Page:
Needless to say, it would, never have done for the bells of the churches in his charge to be unsuitable for good ringing, and he was instrumental in securing the rehanging of the bells at Holbeton and Staverton.

He was not, in his own words, a prolific peal ringer, as he cared more for teaching, and strangely enough he kept no records of his peals, but it is estimated that he rang between three and four hundred; of these he conducted a good many. He was an able conductor, possessing to a high degree the attribute of knowing everyone else’s work as well as his own, and thus being able to correct trips quickly and confidently. The peal of which perhaps he had the happiest memories was one of Grandsire Cinques rung entirely by Devon men at Exeter Cathedral on January 6, 1926, and composed and conducted by himself. The time was 3 hours and 55 minutes, and the peal proceeded with scarcely a trip and felt most comfortable.

At the beginning of 1947 he retired from active work and went to live in Somerset.

At the Guild Annual Meeting held in Northampton on Whit Monday, after the service in St. Giles’ Church, a company of 103 sat down to tea. The President (the Archdeacon of Northampton), in a very appropriate speech, made a presentation to the retiring Master as a mark of appreciation of the great work he had done during the 12 years he held the office. The presentation took the form of an illuminated address framed in old oak, expressing appreciation of his efforts and good wishes to him and Mrs. Powell on retirement. It was accompanied by a roll of notes.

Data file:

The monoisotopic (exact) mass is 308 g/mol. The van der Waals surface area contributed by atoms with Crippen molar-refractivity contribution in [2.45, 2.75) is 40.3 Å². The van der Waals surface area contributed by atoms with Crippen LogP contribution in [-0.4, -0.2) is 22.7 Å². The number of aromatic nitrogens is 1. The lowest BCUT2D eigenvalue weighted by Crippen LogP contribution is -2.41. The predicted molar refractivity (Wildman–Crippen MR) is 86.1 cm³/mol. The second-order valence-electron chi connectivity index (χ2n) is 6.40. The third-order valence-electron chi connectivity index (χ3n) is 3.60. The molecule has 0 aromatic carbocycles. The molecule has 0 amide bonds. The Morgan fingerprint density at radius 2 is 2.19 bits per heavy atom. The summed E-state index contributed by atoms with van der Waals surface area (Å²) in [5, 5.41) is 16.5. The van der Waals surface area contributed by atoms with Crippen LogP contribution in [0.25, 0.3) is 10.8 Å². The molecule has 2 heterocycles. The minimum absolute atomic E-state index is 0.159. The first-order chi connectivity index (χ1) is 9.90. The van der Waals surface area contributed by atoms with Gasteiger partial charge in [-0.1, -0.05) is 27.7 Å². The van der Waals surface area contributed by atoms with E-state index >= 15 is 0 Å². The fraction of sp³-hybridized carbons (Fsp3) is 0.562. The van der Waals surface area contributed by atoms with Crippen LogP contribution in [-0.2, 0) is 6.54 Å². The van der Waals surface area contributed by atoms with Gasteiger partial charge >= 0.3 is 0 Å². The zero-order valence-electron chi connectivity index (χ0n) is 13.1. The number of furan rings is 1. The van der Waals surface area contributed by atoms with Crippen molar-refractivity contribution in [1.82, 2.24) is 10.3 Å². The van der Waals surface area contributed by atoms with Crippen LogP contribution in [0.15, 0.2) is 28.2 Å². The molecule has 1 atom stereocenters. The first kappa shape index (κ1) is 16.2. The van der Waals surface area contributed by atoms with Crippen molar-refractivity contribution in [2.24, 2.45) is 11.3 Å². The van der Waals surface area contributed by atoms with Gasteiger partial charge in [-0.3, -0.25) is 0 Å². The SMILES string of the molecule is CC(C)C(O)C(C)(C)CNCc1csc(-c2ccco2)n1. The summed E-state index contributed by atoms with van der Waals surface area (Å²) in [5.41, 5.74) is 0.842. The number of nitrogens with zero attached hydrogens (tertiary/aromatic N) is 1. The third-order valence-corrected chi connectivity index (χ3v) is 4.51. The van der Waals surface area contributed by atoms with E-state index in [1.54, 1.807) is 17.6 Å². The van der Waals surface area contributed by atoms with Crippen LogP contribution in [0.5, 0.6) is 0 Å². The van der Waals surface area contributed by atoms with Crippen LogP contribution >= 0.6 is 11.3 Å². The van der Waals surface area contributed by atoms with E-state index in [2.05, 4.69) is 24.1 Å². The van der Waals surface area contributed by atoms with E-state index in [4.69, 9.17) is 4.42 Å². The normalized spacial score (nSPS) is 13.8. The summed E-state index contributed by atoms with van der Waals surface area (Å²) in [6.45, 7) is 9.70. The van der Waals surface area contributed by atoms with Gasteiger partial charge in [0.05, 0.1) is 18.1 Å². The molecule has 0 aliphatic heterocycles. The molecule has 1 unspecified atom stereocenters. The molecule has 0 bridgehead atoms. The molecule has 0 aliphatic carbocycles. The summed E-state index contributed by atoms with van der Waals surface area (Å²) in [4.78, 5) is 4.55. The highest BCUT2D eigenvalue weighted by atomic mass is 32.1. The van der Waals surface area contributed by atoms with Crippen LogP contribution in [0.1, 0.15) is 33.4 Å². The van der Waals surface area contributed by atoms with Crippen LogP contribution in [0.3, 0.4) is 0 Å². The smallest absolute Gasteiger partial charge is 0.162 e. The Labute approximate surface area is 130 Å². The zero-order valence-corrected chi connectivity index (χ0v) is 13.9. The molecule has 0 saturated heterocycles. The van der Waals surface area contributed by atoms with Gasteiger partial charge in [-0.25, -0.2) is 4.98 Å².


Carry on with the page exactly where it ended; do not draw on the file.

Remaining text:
On June 21, a party from the Daventry Branch journeyed to Somerset to visit the Revd and Mrs Powell at their new home at East Stoke Lodge, Stoke-under-Ham. An early start was made, with members endeavouring to ring handbells through courses of Grandsire Triples, Plain Bob Minor, Grandsire and Stedman Doubles. After partaking of lunch in Bath they continued to Queen Camel, where they were met by the Revd and Mrs Powell, who had arranged for them to ring the heavy ring of six.

At East Stoke Lodge, where light refreshments were generously provided, a cheque and autograph album were presented to the Revd and Mrs Powell from branch members as a mark of appreciation of their work in the branch during their 13 years at Staverton. After ringing at Stoke, Martock and tea in the village hall and thanks accorded to everyone who had helped to make the tour so successful, a start for home was made at 7 p.m.

Revd Powell was visiting Sheffield and was ringing for evensong on September 28 in Sheffield Cathedral when he gave up his bell and a few minutes later died peacefully.

The funeral service took place at Stoke-under-Ham, Somerset, on October 2. The service was conducted by Preb E V Cox, the Revd A T Stevens (Shepton Beauchamp) and the Revd D Ballard (Stoke-under-Ham). The coffin was borne to the grave by six ringers. The bells were rung half-muffled before the service by the local ringers and open after the service. Among the many beautiful floral tributes were wreaths from this Guild.